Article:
King's Lynn's History - Most probably at first a Celtic community, and clearly eventually an Anglo-Saxon encampment it was named just as Lun in the Domesday Book of 1086, and owned by Bishop Almer of Elmham. The town was only called King's Lynn in and after the 16th C, and had initially been called Bishop's Lynn (and simply Lynn previous to this), the Bishop's portion of the name was assigned as it was once governed by a Bishop, who set up a Benedictine priory there in the late eleventh century, and it was this Bishop who first granted the town the charter to hold a street market in 1101. It was likewise at roughly this time period that the first St Margaret's Church was constructed.

The town over time became a very important commerce hub and port, with goods like grain, salt and wool being exported by way of the harbor. By the 14th century, it was one of the major ports in the British Isles and a lot of business was done with the Hanseatic League (Baltic and Germanic merchants), with the Hanseatic Warehouse erected for them in the late 15th century.

The town of Bishop's Lynn experienced two significant calamities during the 14th C, the first was a horrendous fire which affected a lot of the town, and the second in the shape of the Black Death, a plague which took the lives of over fifty percent of the residents of the town during the years 1348-49. In 1537, at the time of Henry the Eighth, Bishop's Lynn came under the control of the monarch instead of a bishop and it was after that identified as King's Lynn, a year later Henry also shut down the Benedictine Priory as part of his Dissolution of the Monasteries (1536 to 1541).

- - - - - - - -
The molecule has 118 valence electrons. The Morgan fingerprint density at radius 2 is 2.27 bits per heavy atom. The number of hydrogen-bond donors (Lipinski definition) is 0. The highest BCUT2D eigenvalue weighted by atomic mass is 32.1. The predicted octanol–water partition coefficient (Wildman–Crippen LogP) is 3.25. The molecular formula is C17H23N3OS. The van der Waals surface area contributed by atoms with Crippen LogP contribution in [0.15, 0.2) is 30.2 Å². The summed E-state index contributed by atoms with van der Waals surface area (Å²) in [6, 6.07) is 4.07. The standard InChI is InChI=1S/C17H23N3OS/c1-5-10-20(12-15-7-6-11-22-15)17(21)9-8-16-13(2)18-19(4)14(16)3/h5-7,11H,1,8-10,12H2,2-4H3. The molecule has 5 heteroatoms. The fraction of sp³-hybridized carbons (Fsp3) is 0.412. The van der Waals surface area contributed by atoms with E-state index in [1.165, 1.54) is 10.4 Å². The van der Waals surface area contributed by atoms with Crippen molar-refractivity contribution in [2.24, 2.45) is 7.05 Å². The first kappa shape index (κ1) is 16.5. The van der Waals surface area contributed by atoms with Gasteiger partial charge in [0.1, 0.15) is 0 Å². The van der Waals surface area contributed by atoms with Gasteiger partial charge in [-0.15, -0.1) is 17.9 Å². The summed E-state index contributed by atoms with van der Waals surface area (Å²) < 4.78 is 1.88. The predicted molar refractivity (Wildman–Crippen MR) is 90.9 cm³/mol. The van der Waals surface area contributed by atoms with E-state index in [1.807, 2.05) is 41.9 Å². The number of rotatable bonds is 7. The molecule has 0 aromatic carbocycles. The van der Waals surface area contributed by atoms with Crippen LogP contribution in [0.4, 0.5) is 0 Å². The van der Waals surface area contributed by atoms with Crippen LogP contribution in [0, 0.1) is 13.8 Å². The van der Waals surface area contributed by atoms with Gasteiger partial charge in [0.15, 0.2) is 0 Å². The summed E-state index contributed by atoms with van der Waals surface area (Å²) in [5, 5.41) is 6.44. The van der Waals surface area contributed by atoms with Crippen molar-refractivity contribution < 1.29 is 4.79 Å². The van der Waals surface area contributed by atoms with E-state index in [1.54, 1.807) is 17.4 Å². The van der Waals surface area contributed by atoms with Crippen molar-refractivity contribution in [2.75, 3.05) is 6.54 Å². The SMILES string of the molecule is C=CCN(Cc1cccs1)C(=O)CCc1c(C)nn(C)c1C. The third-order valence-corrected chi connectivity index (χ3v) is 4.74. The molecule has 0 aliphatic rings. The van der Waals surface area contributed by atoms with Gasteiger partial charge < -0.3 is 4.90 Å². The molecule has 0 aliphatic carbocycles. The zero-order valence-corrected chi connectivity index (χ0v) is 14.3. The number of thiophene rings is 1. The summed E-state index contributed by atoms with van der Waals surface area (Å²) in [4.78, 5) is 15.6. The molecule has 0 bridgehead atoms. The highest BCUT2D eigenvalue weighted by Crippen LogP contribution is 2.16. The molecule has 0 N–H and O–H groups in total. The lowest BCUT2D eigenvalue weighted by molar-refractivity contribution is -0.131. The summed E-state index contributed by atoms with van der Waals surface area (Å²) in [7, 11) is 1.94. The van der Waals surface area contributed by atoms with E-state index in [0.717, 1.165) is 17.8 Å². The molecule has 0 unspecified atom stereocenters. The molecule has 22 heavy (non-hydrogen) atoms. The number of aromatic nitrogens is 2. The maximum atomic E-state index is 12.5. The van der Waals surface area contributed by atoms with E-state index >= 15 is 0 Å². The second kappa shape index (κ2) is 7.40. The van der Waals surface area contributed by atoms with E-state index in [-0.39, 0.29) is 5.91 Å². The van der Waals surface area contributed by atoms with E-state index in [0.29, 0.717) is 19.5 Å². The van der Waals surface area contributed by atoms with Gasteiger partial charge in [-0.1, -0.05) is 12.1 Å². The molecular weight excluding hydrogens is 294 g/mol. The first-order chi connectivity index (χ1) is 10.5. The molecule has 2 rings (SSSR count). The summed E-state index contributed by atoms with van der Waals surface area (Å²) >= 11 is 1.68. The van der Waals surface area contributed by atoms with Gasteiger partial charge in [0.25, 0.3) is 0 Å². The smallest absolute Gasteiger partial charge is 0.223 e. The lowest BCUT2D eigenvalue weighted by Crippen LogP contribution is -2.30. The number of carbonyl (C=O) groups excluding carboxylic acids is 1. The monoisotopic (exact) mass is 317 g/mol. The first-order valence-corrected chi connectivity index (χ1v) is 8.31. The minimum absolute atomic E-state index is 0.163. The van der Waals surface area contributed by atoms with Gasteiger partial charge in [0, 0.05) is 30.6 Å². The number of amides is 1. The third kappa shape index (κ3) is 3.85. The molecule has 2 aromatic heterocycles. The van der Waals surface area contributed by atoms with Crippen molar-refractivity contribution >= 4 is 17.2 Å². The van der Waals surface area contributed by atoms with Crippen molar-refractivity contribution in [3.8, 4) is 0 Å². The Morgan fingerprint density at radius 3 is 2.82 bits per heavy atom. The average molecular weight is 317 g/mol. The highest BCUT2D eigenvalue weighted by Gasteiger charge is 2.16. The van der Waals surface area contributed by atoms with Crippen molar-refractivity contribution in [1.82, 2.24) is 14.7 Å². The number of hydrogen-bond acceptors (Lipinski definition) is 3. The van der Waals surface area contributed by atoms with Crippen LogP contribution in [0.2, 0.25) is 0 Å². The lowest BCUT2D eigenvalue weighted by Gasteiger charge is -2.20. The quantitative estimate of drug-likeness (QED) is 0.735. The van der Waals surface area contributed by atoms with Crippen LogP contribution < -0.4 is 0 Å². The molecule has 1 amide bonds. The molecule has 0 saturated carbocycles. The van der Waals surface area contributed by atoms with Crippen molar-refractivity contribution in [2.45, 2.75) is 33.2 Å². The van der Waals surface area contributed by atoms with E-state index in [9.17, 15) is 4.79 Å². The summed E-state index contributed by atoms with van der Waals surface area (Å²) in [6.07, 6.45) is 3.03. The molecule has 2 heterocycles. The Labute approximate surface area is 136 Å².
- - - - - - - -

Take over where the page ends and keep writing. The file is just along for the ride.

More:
In the Civil War (1642-1651), the town of King's Lynn in fact fought on both sides, at the outset it backed parliament, but after changed sides and was captured by the Parliamentarians after being beseiged for three weeks. In the following 2 centuries King's Lynn's prominence as a port declined along with the downturn of the wool exporting industry, even though it obviously did continue exporting grain and importing timber, iron and pitch to a significantly lesser degree. King's Lynn in addition affected by the growth of western ports like Liverpool and Bristol, which flourished after the Americas were discovered.

The Lattice House Inn, King's Lynn - geograph.org.uk - 1589499Clearly there was however a decent amount of local and coastal business to help keep the port going throughout these times and it was not long before King's Lynn boomed once again with wine imports arriving from Spain, France and Portugal. Also the exporting of farm produce escalated following the draining of the fens in the seventeenth century, furthermore, it started an important shipbuilding industry. The train came to King's Lynn in 1847, carrying more visitors, trade and prosperity to the area. The resident population of the town grew significantly in the 1960's since it became a London overflow town.